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Soft Water vs Hard Water: The Differences Explained

Have you ever washed your hands but couldn’t get the soap to lather up? Are your dishes becoming increasingly cloudy? You may be experiencing the effects of hard water, just like many American households.

Even though hard water is common, many people don’t realize they have it in their homes. They don’t know the difference between hard and soft water or what they can do to prevent problems caused by hard water.

And that’s why we’re here. This is your complete guide to soft water vs. hard water and what you can do about it!

Hard Water

Hard water is simply defined as water that has an excess of minerals dissolved within it. Those minerals are most commonly magnesium and calcium.

These minerals occur naturally and are commonly found in all different kinds of water sources. The amount of these minerals found within water varies depending on the geographical area and the type of water source.

On their own, there is nothing inherently bad about these minerals. In fact, they do a lot of good in the body; from strengthening bones to controlling muscle function. But put together in a high concentration, they can cause some issues.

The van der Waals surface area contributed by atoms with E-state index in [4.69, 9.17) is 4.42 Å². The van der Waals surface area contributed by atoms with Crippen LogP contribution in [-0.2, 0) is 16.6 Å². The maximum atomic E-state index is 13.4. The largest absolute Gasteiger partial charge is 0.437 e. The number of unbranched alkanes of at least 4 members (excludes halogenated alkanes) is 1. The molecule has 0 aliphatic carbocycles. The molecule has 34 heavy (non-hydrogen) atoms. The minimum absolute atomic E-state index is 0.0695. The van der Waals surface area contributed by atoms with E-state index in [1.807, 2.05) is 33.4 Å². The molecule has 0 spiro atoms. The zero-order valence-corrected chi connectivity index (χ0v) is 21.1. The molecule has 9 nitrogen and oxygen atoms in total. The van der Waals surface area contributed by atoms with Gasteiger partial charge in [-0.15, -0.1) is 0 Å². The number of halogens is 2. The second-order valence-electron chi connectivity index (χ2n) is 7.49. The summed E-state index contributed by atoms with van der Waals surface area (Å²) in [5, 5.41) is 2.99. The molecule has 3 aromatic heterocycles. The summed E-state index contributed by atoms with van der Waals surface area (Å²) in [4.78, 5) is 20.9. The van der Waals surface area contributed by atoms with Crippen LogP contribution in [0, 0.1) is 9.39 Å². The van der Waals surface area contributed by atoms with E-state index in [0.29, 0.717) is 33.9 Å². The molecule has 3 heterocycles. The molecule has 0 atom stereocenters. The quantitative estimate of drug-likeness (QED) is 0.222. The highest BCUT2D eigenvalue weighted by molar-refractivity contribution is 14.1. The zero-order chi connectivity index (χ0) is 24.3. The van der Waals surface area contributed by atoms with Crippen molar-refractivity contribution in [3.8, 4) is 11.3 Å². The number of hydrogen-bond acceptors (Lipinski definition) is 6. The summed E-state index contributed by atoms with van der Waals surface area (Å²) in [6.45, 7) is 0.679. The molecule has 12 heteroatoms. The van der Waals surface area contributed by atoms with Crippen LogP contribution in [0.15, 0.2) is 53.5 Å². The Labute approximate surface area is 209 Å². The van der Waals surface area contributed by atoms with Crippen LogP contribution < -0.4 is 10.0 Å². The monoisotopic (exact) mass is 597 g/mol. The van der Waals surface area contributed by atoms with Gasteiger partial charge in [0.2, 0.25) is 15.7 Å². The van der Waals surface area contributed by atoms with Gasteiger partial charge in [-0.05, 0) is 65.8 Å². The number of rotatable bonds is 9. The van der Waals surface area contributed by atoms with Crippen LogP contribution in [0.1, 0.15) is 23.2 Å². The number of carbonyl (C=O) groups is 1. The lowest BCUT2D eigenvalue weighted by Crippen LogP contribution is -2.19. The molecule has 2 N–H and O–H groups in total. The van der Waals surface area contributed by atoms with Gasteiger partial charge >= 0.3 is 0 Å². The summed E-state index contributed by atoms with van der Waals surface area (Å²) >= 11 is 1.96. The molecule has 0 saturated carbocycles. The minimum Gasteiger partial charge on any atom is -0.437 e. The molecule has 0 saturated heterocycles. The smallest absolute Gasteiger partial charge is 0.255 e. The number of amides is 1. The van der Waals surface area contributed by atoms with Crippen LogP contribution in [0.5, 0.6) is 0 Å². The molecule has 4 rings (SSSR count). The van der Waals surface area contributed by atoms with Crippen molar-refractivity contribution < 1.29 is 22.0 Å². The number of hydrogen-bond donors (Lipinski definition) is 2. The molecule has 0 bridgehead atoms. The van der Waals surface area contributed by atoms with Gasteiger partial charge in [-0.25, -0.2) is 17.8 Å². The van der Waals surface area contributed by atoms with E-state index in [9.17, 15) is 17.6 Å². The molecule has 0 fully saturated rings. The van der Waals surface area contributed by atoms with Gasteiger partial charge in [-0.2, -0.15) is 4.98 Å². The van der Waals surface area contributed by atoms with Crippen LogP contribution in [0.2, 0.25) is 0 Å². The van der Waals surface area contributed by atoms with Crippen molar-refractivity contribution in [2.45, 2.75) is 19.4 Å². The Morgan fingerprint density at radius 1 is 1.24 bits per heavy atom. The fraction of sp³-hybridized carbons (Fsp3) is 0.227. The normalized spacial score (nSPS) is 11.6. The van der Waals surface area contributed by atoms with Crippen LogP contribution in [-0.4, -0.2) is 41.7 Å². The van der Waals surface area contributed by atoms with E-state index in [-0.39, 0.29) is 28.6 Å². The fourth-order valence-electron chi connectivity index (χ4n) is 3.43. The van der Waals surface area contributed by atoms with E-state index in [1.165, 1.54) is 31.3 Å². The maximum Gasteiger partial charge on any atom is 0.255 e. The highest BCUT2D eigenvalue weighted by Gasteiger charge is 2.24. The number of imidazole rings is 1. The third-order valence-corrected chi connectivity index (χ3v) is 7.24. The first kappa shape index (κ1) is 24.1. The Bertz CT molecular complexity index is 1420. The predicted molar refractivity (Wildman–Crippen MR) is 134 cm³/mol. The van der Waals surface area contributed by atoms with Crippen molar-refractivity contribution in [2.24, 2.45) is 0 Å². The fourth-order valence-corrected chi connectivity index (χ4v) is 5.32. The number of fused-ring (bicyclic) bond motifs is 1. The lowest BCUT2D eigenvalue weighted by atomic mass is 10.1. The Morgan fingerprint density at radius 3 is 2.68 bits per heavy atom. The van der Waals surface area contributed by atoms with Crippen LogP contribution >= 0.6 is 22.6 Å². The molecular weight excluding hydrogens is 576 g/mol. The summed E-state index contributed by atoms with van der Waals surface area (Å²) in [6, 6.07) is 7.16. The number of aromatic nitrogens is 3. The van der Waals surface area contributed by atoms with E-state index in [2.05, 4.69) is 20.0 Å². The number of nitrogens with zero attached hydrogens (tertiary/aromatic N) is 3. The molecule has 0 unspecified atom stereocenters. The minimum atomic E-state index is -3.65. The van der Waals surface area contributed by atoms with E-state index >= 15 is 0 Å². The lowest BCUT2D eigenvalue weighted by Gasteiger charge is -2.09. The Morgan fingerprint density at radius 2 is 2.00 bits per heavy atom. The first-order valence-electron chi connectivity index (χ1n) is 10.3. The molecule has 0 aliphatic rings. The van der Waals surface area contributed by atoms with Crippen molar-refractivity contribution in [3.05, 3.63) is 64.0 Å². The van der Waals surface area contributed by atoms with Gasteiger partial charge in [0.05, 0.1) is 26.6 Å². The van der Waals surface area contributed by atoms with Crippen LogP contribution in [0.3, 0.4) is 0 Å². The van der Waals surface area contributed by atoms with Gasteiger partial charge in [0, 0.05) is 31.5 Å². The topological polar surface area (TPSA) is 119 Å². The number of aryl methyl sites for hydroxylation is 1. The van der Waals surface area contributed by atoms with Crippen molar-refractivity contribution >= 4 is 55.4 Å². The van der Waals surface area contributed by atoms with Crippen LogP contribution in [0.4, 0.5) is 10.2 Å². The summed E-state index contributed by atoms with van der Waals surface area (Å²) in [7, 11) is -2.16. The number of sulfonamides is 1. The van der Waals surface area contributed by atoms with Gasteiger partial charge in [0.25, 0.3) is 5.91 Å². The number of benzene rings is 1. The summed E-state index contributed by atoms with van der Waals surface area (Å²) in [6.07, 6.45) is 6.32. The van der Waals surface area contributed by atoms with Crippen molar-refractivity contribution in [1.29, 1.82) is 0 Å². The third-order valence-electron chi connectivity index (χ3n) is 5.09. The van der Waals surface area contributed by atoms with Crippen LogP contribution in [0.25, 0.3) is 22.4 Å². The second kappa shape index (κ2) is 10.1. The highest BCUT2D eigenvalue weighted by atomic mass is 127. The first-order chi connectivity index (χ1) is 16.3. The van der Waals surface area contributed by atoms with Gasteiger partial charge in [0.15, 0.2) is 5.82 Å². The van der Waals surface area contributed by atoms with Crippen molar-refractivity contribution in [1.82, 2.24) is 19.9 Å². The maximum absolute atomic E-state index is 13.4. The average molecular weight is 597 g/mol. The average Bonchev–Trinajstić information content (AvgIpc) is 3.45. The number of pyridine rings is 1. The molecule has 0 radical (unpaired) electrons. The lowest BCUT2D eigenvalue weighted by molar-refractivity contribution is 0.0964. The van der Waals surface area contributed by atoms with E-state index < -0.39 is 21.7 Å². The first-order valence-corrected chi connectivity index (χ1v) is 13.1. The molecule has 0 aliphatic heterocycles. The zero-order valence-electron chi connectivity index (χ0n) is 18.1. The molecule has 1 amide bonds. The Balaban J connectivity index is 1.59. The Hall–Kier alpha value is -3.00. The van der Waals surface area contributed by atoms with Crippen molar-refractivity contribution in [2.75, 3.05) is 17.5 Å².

One common example of the side effects of hard water is very dry skin. When you shower using water that has a high concentration of these minerals,  it can suck out the extra moisture from your body. That creates itchy, dry, flaky, or red areas on the skin.

The calcium in the water also often creates major build-up in your plumbing. This is obviously a big problem for water flow and the appliances that rely on that. A back-up like this in your system can cause cracking and leaking, which then lead to other expensive plumbing problems.

Luckily, it’s easy to see if you have hard water in your home. There is no special test needed, simply observe your daily interactions with water.